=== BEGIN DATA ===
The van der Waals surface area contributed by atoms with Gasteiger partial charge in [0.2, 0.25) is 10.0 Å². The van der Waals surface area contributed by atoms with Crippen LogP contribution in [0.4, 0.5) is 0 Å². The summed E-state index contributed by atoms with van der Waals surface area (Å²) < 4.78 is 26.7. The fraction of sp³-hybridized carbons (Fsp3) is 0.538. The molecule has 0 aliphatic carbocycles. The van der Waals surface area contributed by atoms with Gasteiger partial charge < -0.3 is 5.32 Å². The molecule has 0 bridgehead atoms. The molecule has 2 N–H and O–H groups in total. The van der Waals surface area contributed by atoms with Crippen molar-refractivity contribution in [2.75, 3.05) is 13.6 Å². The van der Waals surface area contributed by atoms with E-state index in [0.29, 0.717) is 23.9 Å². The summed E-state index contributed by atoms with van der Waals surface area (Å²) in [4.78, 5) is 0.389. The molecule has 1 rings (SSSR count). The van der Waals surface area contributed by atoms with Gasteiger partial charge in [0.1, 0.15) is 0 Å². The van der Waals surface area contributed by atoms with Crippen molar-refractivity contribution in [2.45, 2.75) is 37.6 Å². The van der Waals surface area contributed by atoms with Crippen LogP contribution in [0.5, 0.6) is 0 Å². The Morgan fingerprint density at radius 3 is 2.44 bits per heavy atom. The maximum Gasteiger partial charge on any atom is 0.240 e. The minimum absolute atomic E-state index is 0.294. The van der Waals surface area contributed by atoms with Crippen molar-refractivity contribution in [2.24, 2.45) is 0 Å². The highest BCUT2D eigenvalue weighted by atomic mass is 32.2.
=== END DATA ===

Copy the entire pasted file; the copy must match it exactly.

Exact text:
The van der Waals surface area contributed by atoms with Gasteiger partial charge in [0.2, 0.25) is 10.0 Å². The van der Waals surface area contributed by atoms with Crippen LogP contribution in [0.4, 0.5) is 0 Å². The summed E-state index contributed by atoms with van der Waals surface area (Å²) < 4.78 is 26.7. The fraction of sp³-hybridized carbons (Fsp3) is 0.538. The molecule has 0 aliphatic carbocycles. The van der Waals surface area contributed by atoms with Gasteiger partial charge < -0.3 is 5.32 Å². The molecule has 0 bridgehead atoms. The molecule has 2 N–H and O–H groups in total. The van der Waals surface area contributed by atoms with Crippen molar-refractivity contribution in [2.75, 3.05) is 13.6 Å². The van der Waals surface area contributed by atoms with E-state index in [0.29, 0.717) is 23.9 Å². The summed E-state index contributed by atoms with van der Waals surface area (Å²) in [4.78, 5) is 0.389. The molecule has 1 rings (SSSR count). The van der Waals surface area contributed by atoms with Gasteiger partial charge in [0.1, 0.15) is 0 Å². The van der Waals surface area contributed by atoms with Crippen molar-refractivity contribution in [2.45, 2.75) is 37.6 Å². The van der Waals surface area contributed by atoms with Crippen LogP contribution in [0.5, 0.6) is 0 Å². The Morgan fingerprint density at radius 3 is 2.44 bits per heavy atom. The maximum Gasteiger partial charge on any atom is 0.240 e. The minimum absolute atomic E-state index is 0.294. The van der Waals surface area contributed by atoms with Crippen molar-refractivity contribution in [2.24, 2.45) is 0 Å². The highest BCUT2D eigenvalue weighted by atomic mass is 32.2.